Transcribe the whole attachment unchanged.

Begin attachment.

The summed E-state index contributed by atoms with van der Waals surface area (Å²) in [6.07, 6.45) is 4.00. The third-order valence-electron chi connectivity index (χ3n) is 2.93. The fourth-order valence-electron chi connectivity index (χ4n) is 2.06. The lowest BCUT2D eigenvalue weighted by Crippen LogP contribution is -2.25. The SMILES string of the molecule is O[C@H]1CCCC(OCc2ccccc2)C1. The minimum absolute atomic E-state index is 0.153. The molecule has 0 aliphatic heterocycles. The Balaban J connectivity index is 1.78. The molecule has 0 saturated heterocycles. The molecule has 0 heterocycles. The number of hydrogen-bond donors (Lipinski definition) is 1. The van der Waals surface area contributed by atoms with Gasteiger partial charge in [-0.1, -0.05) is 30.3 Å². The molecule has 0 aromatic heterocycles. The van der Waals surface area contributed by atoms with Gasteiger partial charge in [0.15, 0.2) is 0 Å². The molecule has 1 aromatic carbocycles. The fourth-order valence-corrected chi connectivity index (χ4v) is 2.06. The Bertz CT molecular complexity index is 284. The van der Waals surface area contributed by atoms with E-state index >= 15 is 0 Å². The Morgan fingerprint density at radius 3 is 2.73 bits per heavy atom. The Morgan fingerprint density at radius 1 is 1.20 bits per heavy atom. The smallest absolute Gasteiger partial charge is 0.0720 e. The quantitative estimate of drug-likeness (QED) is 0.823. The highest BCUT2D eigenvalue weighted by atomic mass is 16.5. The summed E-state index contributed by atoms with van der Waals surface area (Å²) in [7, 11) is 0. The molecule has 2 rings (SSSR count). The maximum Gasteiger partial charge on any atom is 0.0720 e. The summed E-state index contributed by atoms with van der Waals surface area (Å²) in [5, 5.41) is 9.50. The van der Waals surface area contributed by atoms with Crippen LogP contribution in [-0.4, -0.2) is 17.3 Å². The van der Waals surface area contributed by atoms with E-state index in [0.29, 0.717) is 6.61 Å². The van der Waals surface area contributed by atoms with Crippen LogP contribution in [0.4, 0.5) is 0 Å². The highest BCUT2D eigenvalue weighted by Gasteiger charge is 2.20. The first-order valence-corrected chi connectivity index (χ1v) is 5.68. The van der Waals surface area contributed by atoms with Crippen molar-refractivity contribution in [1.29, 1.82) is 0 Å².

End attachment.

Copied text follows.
The summed E-state index contributed by atoms with van der Waals surface area (Å²) in [6.07, 6.45) is 4.00. The third-order valence-electron chi connectivity index (χ3n) is 2.93. The fourth-order valence-electron chi connectivity index (χ4n) is 2.06. The lowest BCUT2D eigenvalue weighted by Crippen LogP contribution is -2.25. The SMILES string of the molecule is O[C@H]1CCCC(OCc2ccccc2)C1. The minimum absolute atomic E-state index is 0.153. The molecule has 0 aliphatic heterocycles. The Balaban J connectivity index is 1.78. The molecule has 0 saturated heterocycles. The molecule has 0 heterocycles. The number of hydrogen-bond donors (Lipinski definition) is 1. The van der Waals surface area contributed by atoms with Gasteiger partial charge in [-0.1, -0.05) is 30.3 Å². The molecule has 0 aromatic heterocycles. The van der Waals surface area contributed by atoms with Gasteiger partial charge in [0.15, 0.2) is 0 Å². The molecule has 1 aromatic carbocycles. The fourth-order valence-corrected chi connectivity index (χ4v) is 2.06. The Bertz CT molecular complexity index is 284. The van der Waals surface area contributed by atoms with E-state index >= 15 is 0 Å². The Morgan fingerprint density at radius 3 is 2.73 bits per heavy atom. The Morgan fingerprint density at radius 1 is 1.20 bits per heavy atom. The smallest absolute Gasteiger partial charge is 0.0720 e. The quantitative estimate of drug-likeness (QED) is 0.823. The highest BCUT2D eigenvalue weighted by atomic mass is 16.5. The summed E-state index contributed by atoms with van der Waals surface area (Å²) in [7, 11) is 0. The molecule has 2 rings (SSSR count). The maximum Gasteiger partial charge on any atom is 0.0720 e. The summed E-state index contributed by atoms with van der Waals surface area (Å²) in [5, 5.41) is 9.50. The van der Waals surface area contributed by atoms with Crippen LogP contribution in [-0.4, -0.2) is 17.3 Å². The van der Waals surface area contributed by atoms with E-state index in [0.29, 0.717) is 6.61 Å². The van der Waals surface area contributed by atoms with Crippen LogP contribution in [0.4, 0.5) is 0 Å². The highest BCUT2D eigenvalue weighted by Gasteiger charge is 2.20. The first-order valence-corrected chi connectivity index (χ1v) is 5.68. The van der Waals surface area contributed by atoms with Crippen molar-refractivity contribution in [1.29, 1.82) is 0 Å².